I really, really enjoyed playing that part, all those years ago. But when- probably about three years later- I was quacking on about how much I loved the show, I was pulled up short. I had literally no recollection of having been in it. Not the rehearsals, not the performances, nothing. Something which had- presumably- filled my brain for- presumably- a few weeks, had slipped out of my mind and memory, never to return.

Tonight, watching a TV programme about Jamie Oliver taking his wonderful Fifteen franchise to Melbourne, the same weird realisation hit me. There were some shots of Sydney. Now, facebook tells me that I was in Sydney two years ago today. Intellectually I know that to be the case. There’s a stamp in my passport. I can just about picture Circular Quay, and the view of the Harbour Bridge and Opera House. But I have no visceral recollection of what it was like to be on the other side of the world. ‘What’s Australia like?’ you could ask me. ‘I don’t know’, I’d have to reply. I remember that I danced around my hotel room listening to Little Boots. I remember reading the football section of the sports news and thinking that it focused on people like Cahill and Schwarzer, Aussies in the Prem. I remember seeing Cate Blanchett in 'Streetcar', but that's just a 'watching a play' memory, not a 'being in Sydney' one. Those are my memories of having had the privilege of visiting the actual other side of the actual world.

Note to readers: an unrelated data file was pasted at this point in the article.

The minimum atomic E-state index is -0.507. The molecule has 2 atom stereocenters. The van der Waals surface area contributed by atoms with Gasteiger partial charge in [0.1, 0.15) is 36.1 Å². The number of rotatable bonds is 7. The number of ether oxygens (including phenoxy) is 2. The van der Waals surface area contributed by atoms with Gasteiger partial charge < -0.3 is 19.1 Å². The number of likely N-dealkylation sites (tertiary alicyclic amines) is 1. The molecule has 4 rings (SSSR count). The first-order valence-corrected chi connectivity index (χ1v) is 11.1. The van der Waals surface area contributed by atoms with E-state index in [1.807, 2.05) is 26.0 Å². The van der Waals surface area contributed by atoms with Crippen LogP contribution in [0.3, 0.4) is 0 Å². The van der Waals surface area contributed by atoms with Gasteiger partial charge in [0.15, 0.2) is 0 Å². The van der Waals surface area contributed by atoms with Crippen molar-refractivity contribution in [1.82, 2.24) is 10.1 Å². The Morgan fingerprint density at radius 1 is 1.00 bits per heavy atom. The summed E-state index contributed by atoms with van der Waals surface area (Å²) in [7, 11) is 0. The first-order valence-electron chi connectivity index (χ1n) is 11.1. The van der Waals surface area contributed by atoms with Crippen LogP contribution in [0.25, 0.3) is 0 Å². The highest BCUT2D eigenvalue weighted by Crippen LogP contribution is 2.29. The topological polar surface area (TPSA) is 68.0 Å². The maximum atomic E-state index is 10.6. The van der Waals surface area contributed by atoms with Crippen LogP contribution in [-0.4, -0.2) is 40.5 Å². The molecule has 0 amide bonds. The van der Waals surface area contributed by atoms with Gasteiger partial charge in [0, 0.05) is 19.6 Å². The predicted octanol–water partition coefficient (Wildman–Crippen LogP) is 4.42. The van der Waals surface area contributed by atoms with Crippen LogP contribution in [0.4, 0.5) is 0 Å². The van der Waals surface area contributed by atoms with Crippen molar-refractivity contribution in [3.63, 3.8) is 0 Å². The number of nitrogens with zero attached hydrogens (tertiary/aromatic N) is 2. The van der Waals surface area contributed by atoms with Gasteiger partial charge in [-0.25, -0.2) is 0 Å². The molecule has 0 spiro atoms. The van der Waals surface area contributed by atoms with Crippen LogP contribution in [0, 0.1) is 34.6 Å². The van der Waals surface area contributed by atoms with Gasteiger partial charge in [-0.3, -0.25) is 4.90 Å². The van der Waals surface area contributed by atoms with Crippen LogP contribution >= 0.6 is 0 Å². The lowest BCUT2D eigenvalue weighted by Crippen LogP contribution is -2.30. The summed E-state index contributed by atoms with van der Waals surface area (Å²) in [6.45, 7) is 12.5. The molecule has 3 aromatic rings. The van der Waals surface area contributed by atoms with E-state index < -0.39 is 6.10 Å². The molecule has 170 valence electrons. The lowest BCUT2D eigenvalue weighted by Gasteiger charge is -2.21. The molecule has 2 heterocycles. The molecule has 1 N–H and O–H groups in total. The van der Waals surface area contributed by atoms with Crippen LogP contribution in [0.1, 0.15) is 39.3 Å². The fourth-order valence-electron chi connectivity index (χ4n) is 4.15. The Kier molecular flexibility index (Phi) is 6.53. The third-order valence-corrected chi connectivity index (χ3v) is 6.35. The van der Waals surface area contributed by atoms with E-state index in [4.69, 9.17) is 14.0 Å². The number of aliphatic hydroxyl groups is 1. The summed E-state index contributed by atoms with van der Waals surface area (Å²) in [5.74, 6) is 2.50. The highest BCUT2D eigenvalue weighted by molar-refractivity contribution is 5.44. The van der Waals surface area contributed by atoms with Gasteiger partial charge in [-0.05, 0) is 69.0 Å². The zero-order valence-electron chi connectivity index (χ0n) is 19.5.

And that’s the thing. I’m not an amnesiac*. Some things in life remain in glorious technicolour. There are countless, unimportant experiences in my life that I could recount to you in tedious detail. But how odd that some of the biggest- running a marathon, sitting by my father’s bedside in his dying days, being in love, going to the other side of the world, most of my undergraduate life- should be things that I only remember as a series of facts, things I remember because I know they happened rather than because I can recall how they felt.

I can tell you -without even having to furrow my brow- who was relegated from League Division Two in 1982 (Cardiff City, Wrexham and Orient, since you ask, and Orient weren’t known as Leyton Orient then, so there). My boundless memory for the little things remains intact. The big things- they’re in 2D. And I suspect I’m not the only one.

*hilariously, I had to google ‘amnesiac’ just to check it meant what I thought it did. Shush.